The Israel Defense Forces on Saturday identified the two servicemen killed a day earlier in a West Bank car-ramming terror attack as Cpt. Ziv Daos and Sgt. Netanel Kahalani.
Two other soldiers, who were seriously injured in the terror attack, remained in the hospital as of Saturday night. The army did not release their names.
Daos, 21, from the central town of Azor, was a platoon commander in a Home Front Command search and rescue unit. He was posthumously promoted to the rank of captain.
Daos’s funeral was scheduled for Sunday at 12:00 p.m. at the military cemetery in Holon.
Kahalani, 20, from Elyakim in northern Israel, served as a driver in the Menashe Regional Brigade. He was promoted to the rank of sergeant.
His family planned to hold the burial at 1:00 a.m. on Sunday in the Elyakim cemetery.
The army did not release the slain soldiers’ identities until their families could be notified of their deaths.
On Friday afternoon, 26-year-old Ala Qabha rammed his car into the group of soldiers outside a military post in the northern West Bank, near the Mevo Dotan settlement. The army later designated the car-ramming as a terror attack.
On Saturday, the Shin Bet security agency said Qabha confessed to carrying out the attack. It said Qabha initially claimed the incident was an accident, but later changed his story, and said it was deliberate and that he intended to murder soldiers.
The security agency said that it appeared that he acted alone, and possibly spontaneously.
Qabha did a U-turn on the road before plowing into the soldiers, and accelerated into them, Israeli TV reports said Saturday, leaving no doubt that the attack was deliberate.
Qabha’s family insisted the deadly incident was an accident. His father told the Walla news site Saturday that his son is not affiliated with any terrorist group, and did not intentionally target Israeli troops. “This isn’t the first car accident like this and won’t be the last,” Rateb Qabha said. “You hear about accidents like these every day in the news.”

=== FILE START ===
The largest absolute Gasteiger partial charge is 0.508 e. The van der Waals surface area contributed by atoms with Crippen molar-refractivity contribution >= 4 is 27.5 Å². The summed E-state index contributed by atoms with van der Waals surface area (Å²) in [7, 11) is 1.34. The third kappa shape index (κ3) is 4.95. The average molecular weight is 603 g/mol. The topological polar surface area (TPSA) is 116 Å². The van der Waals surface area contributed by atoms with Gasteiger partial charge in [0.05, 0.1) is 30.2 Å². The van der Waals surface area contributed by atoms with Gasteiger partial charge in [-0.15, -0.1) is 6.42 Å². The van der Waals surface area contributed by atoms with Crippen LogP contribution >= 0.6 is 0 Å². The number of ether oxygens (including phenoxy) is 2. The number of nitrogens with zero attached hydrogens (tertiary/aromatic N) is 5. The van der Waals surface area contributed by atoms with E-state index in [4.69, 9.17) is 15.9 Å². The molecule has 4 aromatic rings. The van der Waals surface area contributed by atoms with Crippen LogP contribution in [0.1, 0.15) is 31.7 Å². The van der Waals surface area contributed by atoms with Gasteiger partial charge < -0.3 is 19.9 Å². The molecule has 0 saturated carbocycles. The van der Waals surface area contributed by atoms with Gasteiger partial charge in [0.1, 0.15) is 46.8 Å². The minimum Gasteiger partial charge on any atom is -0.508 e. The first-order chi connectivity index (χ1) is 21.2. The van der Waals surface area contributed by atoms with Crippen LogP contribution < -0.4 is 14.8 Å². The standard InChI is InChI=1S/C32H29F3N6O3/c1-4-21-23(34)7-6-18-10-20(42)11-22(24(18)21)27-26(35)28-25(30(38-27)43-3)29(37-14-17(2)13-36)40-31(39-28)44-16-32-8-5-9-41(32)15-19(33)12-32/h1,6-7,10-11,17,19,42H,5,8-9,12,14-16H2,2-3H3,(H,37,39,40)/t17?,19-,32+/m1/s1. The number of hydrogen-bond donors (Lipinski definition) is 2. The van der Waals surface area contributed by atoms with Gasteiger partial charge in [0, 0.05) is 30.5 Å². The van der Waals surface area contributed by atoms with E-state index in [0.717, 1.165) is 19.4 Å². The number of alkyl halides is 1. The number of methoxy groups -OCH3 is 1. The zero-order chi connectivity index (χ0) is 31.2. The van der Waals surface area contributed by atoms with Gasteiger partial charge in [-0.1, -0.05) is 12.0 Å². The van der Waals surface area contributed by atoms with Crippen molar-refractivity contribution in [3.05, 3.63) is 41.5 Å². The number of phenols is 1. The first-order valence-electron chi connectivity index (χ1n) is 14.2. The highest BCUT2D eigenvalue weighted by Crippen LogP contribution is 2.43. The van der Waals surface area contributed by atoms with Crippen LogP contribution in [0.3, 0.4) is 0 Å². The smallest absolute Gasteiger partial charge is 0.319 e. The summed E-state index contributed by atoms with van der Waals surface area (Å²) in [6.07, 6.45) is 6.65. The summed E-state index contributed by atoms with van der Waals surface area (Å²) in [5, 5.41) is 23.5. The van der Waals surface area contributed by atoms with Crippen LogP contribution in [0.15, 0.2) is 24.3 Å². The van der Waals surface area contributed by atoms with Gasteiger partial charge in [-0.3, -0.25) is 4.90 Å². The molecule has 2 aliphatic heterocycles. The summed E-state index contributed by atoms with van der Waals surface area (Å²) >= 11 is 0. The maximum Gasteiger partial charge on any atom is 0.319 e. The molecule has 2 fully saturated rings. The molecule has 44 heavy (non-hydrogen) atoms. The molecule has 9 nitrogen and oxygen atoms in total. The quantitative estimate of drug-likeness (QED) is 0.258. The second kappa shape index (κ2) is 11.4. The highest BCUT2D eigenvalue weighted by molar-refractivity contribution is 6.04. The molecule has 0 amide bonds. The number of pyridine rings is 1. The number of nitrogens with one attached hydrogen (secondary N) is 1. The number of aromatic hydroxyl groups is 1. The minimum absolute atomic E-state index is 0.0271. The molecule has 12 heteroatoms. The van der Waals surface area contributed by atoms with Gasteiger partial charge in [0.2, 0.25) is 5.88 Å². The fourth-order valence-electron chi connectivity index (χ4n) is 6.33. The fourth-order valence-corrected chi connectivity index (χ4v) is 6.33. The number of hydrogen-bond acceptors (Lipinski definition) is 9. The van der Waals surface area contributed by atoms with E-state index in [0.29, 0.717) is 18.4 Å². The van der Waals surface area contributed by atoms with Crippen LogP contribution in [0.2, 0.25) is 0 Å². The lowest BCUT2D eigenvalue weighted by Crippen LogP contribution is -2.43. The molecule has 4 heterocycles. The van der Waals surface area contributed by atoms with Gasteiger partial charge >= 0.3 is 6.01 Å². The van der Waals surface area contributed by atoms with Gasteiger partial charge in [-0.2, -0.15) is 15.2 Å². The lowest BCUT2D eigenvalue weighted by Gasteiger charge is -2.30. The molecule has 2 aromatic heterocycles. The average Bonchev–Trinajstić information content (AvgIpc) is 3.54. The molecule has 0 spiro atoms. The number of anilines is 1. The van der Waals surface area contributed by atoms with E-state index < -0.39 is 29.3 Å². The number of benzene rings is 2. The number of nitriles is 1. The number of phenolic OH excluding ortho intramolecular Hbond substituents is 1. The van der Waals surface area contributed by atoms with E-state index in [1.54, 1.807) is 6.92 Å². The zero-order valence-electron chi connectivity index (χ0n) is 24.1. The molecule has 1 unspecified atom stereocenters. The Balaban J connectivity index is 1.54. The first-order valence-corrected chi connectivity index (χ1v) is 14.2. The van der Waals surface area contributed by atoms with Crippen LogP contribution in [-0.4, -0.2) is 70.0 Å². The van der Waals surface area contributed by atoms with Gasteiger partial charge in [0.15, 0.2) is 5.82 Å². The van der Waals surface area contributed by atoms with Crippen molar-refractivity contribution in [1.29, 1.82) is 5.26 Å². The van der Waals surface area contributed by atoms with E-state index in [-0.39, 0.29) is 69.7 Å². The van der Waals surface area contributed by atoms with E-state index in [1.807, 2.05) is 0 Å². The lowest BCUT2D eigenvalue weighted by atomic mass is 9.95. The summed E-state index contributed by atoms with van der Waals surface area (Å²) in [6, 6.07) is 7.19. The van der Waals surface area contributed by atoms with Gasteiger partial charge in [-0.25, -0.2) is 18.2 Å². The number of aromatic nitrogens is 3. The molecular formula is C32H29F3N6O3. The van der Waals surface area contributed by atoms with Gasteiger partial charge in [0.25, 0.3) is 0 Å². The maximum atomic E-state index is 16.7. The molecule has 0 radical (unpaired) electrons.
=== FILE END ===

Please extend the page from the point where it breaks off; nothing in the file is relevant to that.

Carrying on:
Earlier Saturday, IDF Chief of Staff Gadi Eisenkot confirmed that Israeli forces arrested Qabha’s brother and an uncle in the family’s hometown of Barta’a, outside Jenin. Both relatives were suspected of helping him carry out the deadly attack.
Forces also mapped out Qabha’s home in preparation for its demolition, conducted a broader search of the village for illegal weapons, and continued security checks of cars in the roads surrounding Barta’a.
“I know my son well,” his father said. “This is a young man who works, he dreams of getting married and having a family. He doesn’t have [terrorist] leanings… I extend my condolences to the families of the victims,” Qabha added.
Qabha also told Walla the family rejected Hamas’s praise for the attack.
Asked about reports in Hebrew-language media that his son was known to Israeli intelligence services, and had recently been released from prison, Qabha downplayed the allegations, saying that Ala had gotten in trouble once “for stone throwing or something like that.”
An unnamed family representative added that Ala had “made a mistake” in the past, but that it should not be held against him now.
“It doesn’t mean that he should be labeled a terrorist or a criminal,” the representative told Walla. “The Shin Bet [security service] knows with 100% certainty that he is not a criminal who endangers the state of Israel.”
He added that the Qabhas were confident that after an investigation “it will become clear that this was an accident and nothing more.”
Qabha was injured and hospitalized for treatment.
Media showed footage of a smashed and mangled white car. Channel 10 news said the Palestinian plowed the vehicle into the group of soldiers as they dismounted from a jeep and walked toward a guard post.
Maj. Gen. Yoav Mordechai, who heads COGAT, the Israeli liaison for Palestinian civilian affairs in the West Bank, ordered in response to the attack “an immediate and broad suspension” of permits for employment in Israel “for the entire family of the assailant.”
The Palestinian terrorist group Hamas welcomed the attack, saying it “proves our people’s readiness to continue the Jerusalem intifada,” and the Palestinian Islamic Jihad terrorist group also also said it “commended” the attack and urged “further attacks against the Zionist occupation.”
Neither group took responsibility for the attack.
Jacob Magid contributed to this report.